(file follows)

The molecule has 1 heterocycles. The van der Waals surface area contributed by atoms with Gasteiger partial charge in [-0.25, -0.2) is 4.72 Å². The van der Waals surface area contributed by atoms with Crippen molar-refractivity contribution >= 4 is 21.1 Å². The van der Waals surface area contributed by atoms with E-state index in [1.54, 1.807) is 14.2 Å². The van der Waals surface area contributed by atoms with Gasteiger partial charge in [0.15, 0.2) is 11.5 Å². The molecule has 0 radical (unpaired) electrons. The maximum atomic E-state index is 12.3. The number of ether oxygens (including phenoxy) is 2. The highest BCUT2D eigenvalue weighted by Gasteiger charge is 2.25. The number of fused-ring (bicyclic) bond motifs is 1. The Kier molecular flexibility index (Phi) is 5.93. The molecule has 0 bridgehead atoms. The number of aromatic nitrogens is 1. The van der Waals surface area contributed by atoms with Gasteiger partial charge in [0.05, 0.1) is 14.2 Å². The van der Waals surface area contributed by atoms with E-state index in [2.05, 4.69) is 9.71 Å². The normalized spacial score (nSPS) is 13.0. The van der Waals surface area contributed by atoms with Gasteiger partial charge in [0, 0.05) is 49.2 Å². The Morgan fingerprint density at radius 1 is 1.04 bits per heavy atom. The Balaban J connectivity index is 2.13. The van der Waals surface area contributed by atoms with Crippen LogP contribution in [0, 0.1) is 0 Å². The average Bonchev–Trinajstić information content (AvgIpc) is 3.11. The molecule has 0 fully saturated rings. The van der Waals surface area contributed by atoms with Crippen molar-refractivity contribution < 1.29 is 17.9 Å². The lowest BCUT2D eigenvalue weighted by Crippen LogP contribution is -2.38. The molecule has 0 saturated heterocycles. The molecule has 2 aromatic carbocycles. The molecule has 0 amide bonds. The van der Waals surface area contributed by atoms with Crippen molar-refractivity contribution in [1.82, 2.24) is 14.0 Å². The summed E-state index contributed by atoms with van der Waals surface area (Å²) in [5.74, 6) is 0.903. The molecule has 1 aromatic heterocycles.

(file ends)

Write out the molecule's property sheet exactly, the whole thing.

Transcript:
The molecule has 1 heterocycles. The van der Waals surface area contributed by atoms with Gasteiger partial charge in [-0.25, -0.2) is 4.72 Å². The van der Waals surface area contributed by atoms with Crippen molar-refractivity contribution >= 4 is 21.1 Å². The van der Waals surface area contributed by atoms with E-state index in [1.54, 1.807) is 14.2 Å². The van der Waals surface area contributed by atoms with Gasteiger partial charge in [0.15, 0.2) is 11.5 Å². The molecule has 0 radical (unpaired) electrons. The maximum atomic E-state index is 12.3. The number of ether oxygens (including phenoxy) is 2. The highest BCUT2D eigenvalue weighted by Gasteiger charge is 2.25. The number of fused-ring (bicyclic) bond motifs is 1. The Kier molecular flexibility index (Phi) is 5.93. The molecule has 0 bridgehead atoms. The number of aromatic nitrogens is 1. The van der Waals surface area contributed by atoms with Gasteiger partial charge in [0.05, 0.1) is 14.2 Å². The van der Waals surface area contributed by atoms with E-state index in [2.05, 4.69) is 9.71 Å². The normalized spacial score (nSPS) is 13.0. The van der Waals surface area contributed by atoms with Gasteiger partial charge in [0, 0.05) is 49.2 Å². The Morgan fingerprint density at radius 1 is 1.04 bits per heavy atom. The Balaban J connectivity index is 2.13. The van der Waals surface area contributed by atoms with Crippen LogP contribution in [0, 0.1) is 0 Å². The average Bonchev–Trinajstić information content (AvgIpc) is 3.11. The molecule has 0 fully saturated rings. The van der Waals surface area contributed by atoms with Crippen molar-refractivity contribution < 1.29 is 17.9 Å². The lowest BCUT2D eigenvalue weighted by Crippen LogP contribution is -2.38. The molecule has 0 saturated heterocycles. The molecule has 2 aromatic carbocycles. The molecule has 0 amide bonds. The van der Waals surface area contributed by atoms with Crippen molar-refractivity contribution in [1.82, 2.24) is 14.0 Å². The summed E-state index contributed by atoms with van der Waals surface area (Å²) in [5.74, 6) is 0.903. The molecule has 1 aromatic heterocycles.